In most cases, training a machine learning model is more computational intensive than performing inference.
Model: the mathematical formula that attempts to generalize information from a given set of data.
Training: the process of automatically updating the parameters in a model from data. The model “learns” to draw conclusions and make generalizations about the data.
Inference: the process of providing new, unseen data to a trained model to make a prediction, decision, or classification about the new data.
As a result, we often rely on powerful server farms to train new models. This requires collecting data from the field (with sensors, scraping Internet images, etc.) to construct a dataset and using that dataset to train our machine learning model.
Machine learning model training in the cloud using data from IoT sensors
Note that in some cases, we can perform on-device training. However, this is often infeasible due to the memory and processing limitations of such edge devices.
Once we have a trained model, which is just a mathematical model (in the form of a software library), we can deploy it to our smart sensor or other edge device. We can write firmware or software using the model to gather new raw sensor readings, perform inference, and take some action based on those inference results.
Such actions might be autonomously driving a car, moving a robotic arm, or sending a notification of a faulty motor to a user. Because inference is performed locally on the edge device, the device does not need to maintain a network connection (optional connection shown as a dotted line in the diagram).
How a machine learning model is deployed to an edge device
ML models are not perfect. They provide a generalization of the training data. In other words, the model is only as good as the data used to train it. As a result, machine learning (and the subsequent field of data-driven engineering) will not replace traditional programming. However, it nicely complements other types of software engineering, and it opens new possibilities for solving difficult problems.

Edge ML use cases

The ability to run machine learning on edge devices without the need to maintain a connection to a more powerful computer allows for a variety of automation tools and smarter IoT systems. Here are a few examples where edge ML is enabling innovation in various industries.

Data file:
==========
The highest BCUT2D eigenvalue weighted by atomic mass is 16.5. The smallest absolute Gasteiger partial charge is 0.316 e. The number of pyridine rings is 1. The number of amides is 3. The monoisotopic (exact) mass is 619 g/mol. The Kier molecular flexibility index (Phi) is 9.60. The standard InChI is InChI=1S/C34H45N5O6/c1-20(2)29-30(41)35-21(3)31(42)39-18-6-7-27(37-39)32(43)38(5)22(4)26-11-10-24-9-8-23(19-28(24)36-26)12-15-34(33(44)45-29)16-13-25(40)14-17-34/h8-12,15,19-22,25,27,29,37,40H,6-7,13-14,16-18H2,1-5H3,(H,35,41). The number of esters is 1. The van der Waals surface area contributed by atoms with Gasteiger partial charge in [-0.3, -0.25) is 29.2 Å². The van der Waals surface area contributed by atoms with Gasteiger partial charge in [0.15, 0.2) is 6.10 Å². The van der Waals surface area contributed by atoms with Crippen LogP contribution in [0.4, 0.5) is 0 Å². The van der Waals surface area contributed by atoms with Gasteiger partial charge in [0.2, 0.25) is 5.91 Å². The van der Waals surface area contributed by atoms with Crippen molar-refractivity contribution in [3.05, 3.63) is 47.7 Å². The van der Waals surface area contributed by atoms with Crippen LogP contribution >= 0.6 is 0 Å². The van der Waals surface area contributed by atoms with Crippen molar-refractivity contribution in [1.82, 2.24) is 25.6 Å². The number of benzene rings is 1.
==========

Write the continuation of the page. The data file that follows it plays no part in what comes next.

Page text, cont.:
Example of an edge machine learning device used to monitor power lines
Agriculture
Smart buildings
  • Smart HVAC systems that can adapt to the number of people in a room
  • Security sensors that listen for the unique sound signature of glass breaking
Environment conservation
Health and fitness
Human-computer interaction (HCI)
  • Keyword spotting and wake word detection to control household appliances
  • Gesture control as assistive technology
Industry
  • Safety systems that automatically detect the presence of hard hats
  • Predictive maintenance that identities faults in machinery before larger problems arise
The computational power required to perform machine learning at the edge is generally much higher than simply needing to poll a sensor and transmit raw data. However, performing such calculations locally often requires less electrical power than transmitting the raw data to a remote server.
The following chart offers some insights into the types of hardware required to perform machine learning inference at the edge depending on the desired application.
Chart showing machine learning use cases with their respective hardware requirements
Edge ML is enabling technologies in new areas and allowing for novel solutions to problems. Some of these applications will be visible to consumers (such as keyword spotting on smart speakers) while others will be transforming our lives in invisible ways (such as smart grids delivering power more efficiently).

Learn more

Edge Impulse is the leading development platform for machine learning on edge devices. You can try creating your own wake word system in five minutes here.